The worst thing about hunting in Wales is the sometimes monotonous roads that have to be traversed in order to move from one covert to another. It’s one reason why I’m glad that my side saddle hunting began in earnest with my move to Worcestershire- sitting trot for three miles aside would be enough to destroy the strongest of abdominal muscles. Used to Bluey’s gazelle like legs extending into his long trot I was quite unprepared for posting to Erica’s little stride.

A book I read earlier this year described the movement of the loins at canter aside as ¬†something that a married woman would understand. All I can say is that posting to Erica’s trot conjured up images that boarding school boys with an internet connection would understand. Her canter though was lovely, and she offered to move at that pace along the roads, trailed by Razz who was rather keen to keep his new friend within his sights.

We had a first short gallop up a sharp slope into a field, rising from woodland where the terrier men were sitting around chatting. At the meet their quad bike had had to be towed by a gator, but it now appeared to be in full working order as they zoomed past, one of the hunt’s child riders having decided to join his father on the quad rather than accompany his mother on his pony.

Fancy dress was a theme for the day with Erica’s owner decked out in a reindeer onesie, her horse resplendent in antlers and a red nose. Her daughter’s pony had a festive exercise sheet while many other riders had twined tinsel around plaits and brow bands. Although we actually missed the rain the ongoing bad weather had encouraged many riders to wear long riding macs rather than ratcatcher or their normal hunting coats. Any smugness I may have felt at the rain repelling properties of my Melton wool melted away as we all grew warm in the unseasonal weather.

Jumping for the sake of jumping is a long-standing Carmarthenshire tradition, and a group of us stood on the side of a steep bank and watched as both children and adults hopped backwards and forwards over a gorse- edged ditch. One follower, who ¬†is a favourite for the Most Falls, lost his beagler over the ditch, although his reliable horse managed to keep his Father Christmas hat. There was one faller and several cat leaps but the excitement wore off as the keenest of the jumpers found a pile of logs and started to construct jumps. The Carmarthenshire’s other dealer, who has just invested in his first pointer, actually unearthed a small saw to better shape some fences.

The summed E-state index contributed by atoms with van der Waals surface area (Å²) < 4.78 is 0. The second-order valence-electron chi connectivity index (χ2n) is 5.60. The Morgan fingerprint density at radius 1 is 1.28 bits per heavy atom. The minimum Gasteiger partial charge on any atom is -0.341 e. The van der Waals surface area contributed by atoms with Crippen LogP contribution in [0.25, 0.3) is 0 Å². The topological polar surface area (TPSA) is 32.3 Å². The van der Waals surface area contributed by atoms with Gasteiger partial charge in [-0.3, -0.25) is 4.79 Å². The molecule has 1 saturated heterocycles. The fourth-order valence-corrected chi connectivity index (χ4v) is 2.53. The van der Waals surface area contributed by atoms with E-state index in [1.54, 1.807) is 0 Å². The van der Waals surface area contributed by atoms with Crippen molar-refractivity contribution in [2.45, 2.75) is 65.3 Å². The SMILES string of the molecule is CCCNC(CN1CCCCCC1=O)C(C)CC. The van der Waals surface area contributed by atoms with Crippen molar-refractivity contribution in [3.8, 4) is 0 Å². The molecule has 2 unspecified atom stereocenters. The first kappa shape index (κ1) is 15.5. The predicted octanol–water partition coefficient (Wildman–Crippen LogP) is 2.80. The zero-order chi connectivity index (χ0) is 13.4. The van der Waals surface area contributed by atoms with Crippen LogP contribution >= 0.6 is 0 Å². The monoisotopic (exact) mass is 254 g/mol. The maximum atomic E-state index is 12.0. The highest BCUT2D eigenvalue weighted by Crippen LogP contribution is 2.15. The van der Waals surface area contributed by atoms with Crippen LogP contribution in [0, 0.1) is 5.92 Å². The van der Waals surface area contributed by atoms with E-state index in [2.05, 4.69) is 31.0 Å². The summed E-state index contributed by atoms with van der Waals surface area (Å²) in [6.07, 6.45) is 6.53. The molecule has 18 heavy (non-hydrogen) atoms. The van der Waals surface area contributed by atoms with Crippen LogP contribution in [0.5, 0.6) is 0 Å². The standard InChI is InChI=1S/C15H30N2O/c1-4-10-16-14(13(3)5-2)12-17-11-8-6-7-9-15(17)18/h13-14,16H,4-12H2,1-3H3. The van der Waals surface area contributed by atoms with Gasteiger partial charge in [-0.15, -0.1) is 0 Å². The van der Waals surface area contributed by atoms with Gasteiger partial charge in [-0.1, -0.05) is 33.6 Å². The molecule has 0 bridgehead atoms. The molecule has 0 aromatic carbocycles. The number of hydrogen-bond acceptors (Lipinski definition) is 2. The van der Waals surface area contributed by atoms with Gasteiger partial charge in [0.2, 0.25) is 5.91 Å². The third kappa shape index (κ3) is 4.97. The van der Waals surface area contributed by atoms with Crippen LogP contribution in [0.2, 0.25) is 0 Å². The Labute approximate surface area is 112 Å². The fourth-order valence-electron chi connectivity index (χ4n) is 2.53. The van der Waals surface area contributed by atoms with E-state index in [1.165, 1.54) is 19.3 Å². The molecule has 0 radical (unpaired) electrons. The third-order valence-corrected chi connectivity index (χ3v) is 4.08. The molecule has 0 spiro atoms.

With the clouds gathering and one of our group keen to get back to her baby (being looked after by his father and grandmother- not left in the lorry) we bid good night to the warm camaraderie of the Carmarthenshire and headed for home, a stretch of road which Erica jogged along, keen to spend some more time hunting. While she may not quite clear the Stanks hedges I’m sure Erica would make a bloody good attempt at clearing them, and I hope that she finds a jump- loving home.

Meanwhile the huntsman’s girlfriend, a nurse riding a gelding with stars clipped on his bottom, suggested that Bluey might be better off not knowing that I spent Boxing Day hunting a cob while he gorged himself on haylage. Although I might report back that Erica jumped everything without suggesting that there might be a hideous beast living beneath the jump, and never once gave the impression that jumps are a needless interruption to galloping, which Bluey does whenever he sees riders queuing for a post and rails. Huge thanks to his owner for letting me borrow him, and for doing all the tack cleaning and brushing for me!

Much as Bluey and I love hunting with the Croome it was wonderful to be back hunting with the pack where it all started, a hunt that welcomes all, be they wearing navy jodhpurs or Cordings finest, and can always whip out a horse for an old subscriber coming home for Christmas.